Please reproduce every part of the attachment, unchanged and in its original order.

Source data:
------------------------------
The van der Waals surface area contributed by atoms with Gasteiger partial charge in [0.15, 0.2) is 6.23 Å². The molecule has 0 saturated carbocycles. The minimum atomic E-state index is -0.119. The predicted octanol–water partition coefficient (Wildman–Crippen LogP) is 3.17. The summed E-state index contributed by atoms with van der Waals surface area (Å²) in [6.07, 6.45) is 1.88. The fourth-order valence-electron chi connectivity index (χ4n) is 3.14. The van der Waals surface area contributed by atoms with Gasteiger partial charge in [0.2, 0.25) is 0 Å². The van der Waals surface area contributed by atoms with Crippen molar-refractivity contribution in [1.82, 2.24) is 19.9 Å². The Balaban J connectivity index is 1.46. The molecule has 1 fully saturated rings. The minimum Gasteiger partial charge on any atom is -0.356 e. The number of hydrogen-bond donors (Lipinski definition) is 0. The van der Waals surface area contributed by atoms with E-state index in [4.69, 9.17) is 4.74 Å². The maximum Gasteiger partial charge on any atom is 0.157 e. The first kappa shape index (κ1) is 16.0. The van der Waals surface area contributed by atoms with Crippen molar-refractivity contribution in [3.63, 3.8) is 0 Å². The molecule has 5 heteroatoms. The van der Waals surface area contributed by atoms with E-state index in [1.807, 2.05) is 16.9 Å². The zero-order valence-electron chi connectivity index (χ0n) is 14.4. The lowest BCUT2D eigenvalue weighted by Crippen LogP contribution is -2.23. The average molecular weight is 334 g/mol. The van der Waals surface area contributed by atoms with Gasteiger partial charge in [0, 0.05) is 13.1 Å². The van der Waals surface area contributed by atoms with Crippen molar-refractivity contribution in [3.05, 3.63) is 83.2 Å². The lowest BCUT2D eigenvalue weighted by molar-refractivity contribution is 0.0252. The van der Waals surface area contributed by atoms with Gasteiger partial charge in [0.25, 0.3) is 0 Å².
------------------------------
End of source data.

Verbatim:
The van der Waals surface area contributed by atoms with Gasteiger partial charge in [0.15, 0.2) is 6.23 Å². The molecule has 0 saturated carbocycles. The minimum atomic E-state index is -0.119. The predicted octanol–water partition coefficient (Wildman–Crippen LogP) is 3.17. The summed E-state index contributed by atoms with van der Waals surface area (Å²) in [6.07, 6.45) is 1.88. The fourth-order valence-electron chi connectivity index (χ4n) is 3.14. The van der Waals surface area contributed by atoms with Gasteiger partial charge in [0.2, 0.25) is 0 Å². The van der Waals surface area contributed by atoms with Crippen molar-refractivity contribution in [1.82, 2.24) is 19.9 Å². The Balaban J connectivity index is 1.46. The molecule has 1 fully saturated rings. The minimum Gasteiger partial charge on any atom is -0.356 e. The number of hydrogen-bond donors (Lipinski definition) is 0. The van der Waals surface area contributed by atoms with E-state index in [4.69, 9.17) is 4.74 Å². The maximum Gasteiger partial charge on any atom is 0.157 e. The first kappa shape index (κ1) is 16.0. The van der Waals surface area contributed by atoms with Crippen molar-refractivity contribution in [3.63, 3.8) is 0 Å². The molecule has 5 heteroatoms. The van der Waals surface area contributed by atoms with E-state index in [1.807, 2.05) is 16.9 Å². The zero-order valence-electron chi connectivity index (χ0n) is 14.4. The lowest BCUT2D eigenvalue weighted by Crippen LogP contribution is -2.23. The average molecular weight is 334 g/mol. The van der Waals surface area contributed by atoms with Gasteiger partial charge in [0, 0.05) is 13.1 Å². The van der Waals surface area contributed by atoms with Crippen molar-refractivity contribution in [3.05, 3.63) is 83.2 Å². The lowest BCUT2D eigenvalue weighted by molar-refractivity contribution is 0.0252. The van der Waals surface area contributed by atoms with Gasteiger partial charge in [0.25, 0.3) is 0 Å².